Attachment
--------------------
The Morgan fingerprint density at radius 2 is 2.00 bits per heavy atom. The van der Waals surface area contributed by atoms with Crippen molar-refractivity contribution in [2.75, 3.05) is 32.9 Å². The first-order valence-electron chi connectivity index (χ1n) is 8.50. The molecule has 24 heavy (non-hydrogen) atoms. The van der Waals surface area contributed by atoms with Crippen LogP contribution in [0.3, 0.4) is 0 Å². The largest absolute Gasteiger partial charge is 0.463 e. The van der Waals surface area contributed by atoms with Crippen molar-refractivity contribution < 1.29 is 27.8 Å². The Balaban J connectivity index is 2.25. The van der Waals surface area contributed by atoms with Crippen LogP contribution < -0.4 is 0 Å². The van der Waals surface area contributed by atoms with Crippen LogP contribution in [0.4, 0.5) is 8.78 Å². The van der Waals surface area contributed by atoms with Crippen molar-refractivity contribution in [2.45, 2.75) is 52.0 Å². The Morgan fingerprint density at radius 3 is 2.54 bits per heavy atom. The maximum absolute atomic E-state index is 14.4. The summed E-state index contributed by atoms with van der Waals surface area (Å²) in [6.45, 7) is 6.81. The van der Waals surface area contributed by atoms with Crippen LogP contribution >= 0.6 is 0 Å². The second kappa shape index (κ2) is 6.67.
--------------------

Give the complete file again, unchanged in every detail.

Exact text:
The Morgan fingerprint density at radius 2 is 2.00 bits per heavy atom. The van der Waals surface area contributed by atoms with Crippen molar-refractivity contribution in [2.75, 3.05) is 32.9 Å². The first-order valence-electron chi connectivity index (χ1n) is 8.50. The molecule has 24 heavy (non-hydrogen) atoms. The van der Waals surface area contributed by atoms with Crippen LogP contribution in [0.3, 0.4) is 0 Å². The largest absolute Gasteiger partial charge is 0.463 e. The van der Waals surface area contributed by atoms with Crippen molar-refractivity contribution < 1.29 is 27.8 Å². The Balaban J connectivity index is 2.25. The van der Waals surface area contributed by atoms with Crippen LogP contribution < -0.4 is 0 Å². The van der Waals surface area contributed by atoms with Crippen LogP contribution in [0.4, 0.5) is 8.78 Å². The van der Waals surface area contributed by atoms with Crippen molar-refractivity contribution in [2.45, 2.75) is 52.0 Å². The Morgan fingerprint density at radius 3 is 2.54 bits per heavy atom. The maximum absolute atomic E-state index is 14.4. The summed E-state index contributed by atoms with van der Waals surface area (Å²) in [6.45, 7) is 6.81. The van der Waals surface area contributed by atoms with Crippen LogP contribution >= 0.6 is 0 Å². The second kappa shape index (κ2) is 6.67.